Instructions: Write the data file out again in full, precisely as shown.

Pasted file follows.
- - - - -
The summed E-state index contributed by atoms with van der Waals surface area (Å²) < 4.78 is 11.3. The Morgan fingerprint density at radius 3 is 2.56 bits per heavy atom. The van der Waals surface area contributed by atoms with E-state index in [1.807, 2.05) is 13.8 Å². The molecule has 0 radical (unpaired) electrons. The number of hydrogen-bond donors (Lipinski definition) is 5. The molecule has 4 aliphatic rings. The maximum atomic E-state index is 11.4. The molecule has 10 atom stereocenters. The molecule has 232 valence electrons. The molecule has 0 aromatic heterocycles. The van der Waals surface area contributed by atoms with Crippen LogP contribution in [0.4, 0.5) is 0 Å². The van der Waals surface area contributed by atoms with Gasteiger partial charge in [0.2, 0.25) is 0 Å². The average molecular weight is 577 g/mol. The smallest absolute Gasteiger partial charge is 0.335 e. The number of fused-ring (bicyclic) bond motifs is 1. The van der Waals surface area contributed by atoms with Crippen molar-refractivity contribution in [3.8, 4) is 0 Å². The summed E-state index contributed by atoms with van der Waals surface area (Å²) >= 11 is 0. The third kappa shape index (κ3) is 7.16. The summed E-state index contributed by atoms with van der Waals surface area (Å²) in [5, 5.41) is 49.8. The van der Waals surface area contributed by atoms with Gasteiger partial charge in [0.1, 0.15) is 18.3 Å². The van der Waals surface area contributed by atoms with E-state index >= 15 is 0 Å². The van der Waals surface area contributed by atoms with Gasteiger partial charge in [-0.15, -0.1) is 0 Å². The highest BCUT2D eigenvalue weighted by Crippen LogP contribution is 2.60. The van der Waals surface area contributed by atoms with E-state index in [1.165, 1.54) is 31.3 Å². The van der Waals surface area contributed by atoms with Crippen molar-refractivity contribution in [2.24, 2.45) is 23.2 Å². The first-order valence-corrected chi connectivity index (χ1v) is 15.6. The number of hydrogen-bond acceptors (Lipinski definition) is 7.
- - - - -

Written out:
The summed E-state index contributed by atoms with van der Waals surface area (Å²) < 4.78 is 11.3. The Morgan fingerprint density at radius 3 is 2.56 bits per heavy atom. The van der Waals surface area contributed by atoms with E-state index in [1.807, 2.05) is 13.8 Å². The molecule has 0 radical (unpaired) electrons. The number of hydrogen-bond donors (Lipinski definition) is 5. The molecule has 4 aliphatic rings. The maximum atomic E-state index is 11.4. The molecule has 10 atom stereocenters. The molecule has 232 valence electrons. The molecule has 0 aromatic heterocycles. The van der Waals surface area contributed by atoms with Crippen LogP contribution in [0.4, 0.5) is 0 Å². The van der Waals surface area contributed by atoms with Gasteiger partial charge in [0.2, 0.25) is 0 Å². The average molecular weight is 577 g/mol. The smallest absolute Gasteiger partial charge is 0.335 e. The number of fused-ring (bicyclic) bond motifs is 1. The van der Waals surface area contributed by atoms with Crippen molar-refractivity contribution in [3.8, 4) is 0 Å². The summed E-state index contributed by atoms with van der Waals surface area (Å²) >= 11 is 0. The third kappa shape index (κ3) is 7.16. The summed E-state index contributed by atoms with van der Waals surface area (Å²) in [5, 5.41) is 49.8. The van der Waals surface area contributed by atoms with Gasteiger partial charge in [0.1, 0.15) is 18.3 Å². The van der Waals surface area contributed by atoms with E-state index >= 15 is 0 Å². The van der Waals surface area contributed by atoms with Gasteiger partial charge in [-0.15, -0.1) is 0 Å². The highest BCUT2D eigenvalue weighted by Crippen LogP contribution is 2.60. The van der Waals surface area contributed by atoms with E-state index in [1.165, 1.54) is 31.3 Å². The van der Waals surface area contributed by atoms with Crippen molar-refractivity contribution in [2.24, 2.45) is 23.2 Å². The first-order valence-corrected chi connectivity index (χ1v) is 15.6. The number of hydrogen-bond acceptors (Lipinski definition) is 7.